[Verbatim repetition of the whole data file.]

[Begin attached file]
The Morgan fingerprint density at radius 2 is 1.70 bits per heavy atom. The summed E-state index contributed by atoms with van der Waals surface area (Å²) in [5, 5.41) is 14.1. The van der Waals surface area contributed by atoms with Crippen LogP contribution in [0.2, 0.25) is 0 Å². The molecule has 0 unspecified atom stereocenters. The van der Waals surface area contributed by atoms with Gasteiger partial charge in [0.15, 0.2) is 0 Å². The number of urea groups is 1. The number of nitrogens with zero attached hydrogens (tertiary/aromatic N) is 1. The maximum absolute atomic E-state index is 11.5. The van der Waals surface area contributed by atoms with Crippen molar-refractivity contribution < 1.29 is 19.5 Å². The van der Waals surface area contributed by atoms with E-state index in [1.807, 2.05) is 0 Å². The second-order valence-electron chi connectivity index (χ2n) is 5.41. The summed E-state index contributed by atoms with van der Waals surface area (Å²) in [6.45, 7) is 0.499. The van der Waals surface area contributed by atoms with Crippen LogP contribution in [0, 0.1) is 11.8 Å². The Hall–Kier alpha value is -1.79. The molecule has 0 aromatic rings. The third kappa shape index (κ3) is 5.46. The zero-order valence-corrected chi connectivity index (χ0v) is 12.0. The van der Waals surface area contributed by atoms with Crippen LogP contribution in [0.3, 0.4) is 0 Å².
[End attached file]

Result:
The Morgan fingerprint density at radius 2 is 1.70 bits per heavy atom. The summed E-state index contributed by atoms with van der Waals surface area (Å²) in [5, 5.41) is 14.1. The van der Waals surface area contributed by atoms with Crippen LogP contribution in [0.2, 0.25) is 0 Å². The molecule has 0 unspecified atom stereocenters. The van der Waals surface area contributed by atoms with Gasteiger partial charge in [0.15, 0.2) is 0 Å². The number of urea groups is 1. The number of nitrogens with zero attached hydrogens (tertiary/aromatic N) is 1. The maximum absolute atomic E-state index is 11.5. The van der Waals surface area contributed by atoms with Crippen molar-refractivity contribution < 1.29 is 19.5 Å². The van der Waals surface area contributed by atoms with E-state index in [1.807, 2.05) is 0 Å². The second-order valence-electron chi connectivity index (χ2n) is 5.41. The summed E-state index contributed by atoms with van der Waals surface area (Å²) in [6.45, 7) is 0.499. The van der Waals surface area contributed by atoms with Crippen LogP contribution in [0, 0.1) is 11.8 Å². The Hall–Kier alpha value is -1.79. The molecule has 0 aromatic rings. The third kappa shape index (κ3) is 5.46. The zero-order valence-corrected chi connectivity index (χ0v) is 12.0. The van der Waals surface area contributed by atoms with Crippen LogP contribution in [0.3, 0.4) is 0 Å².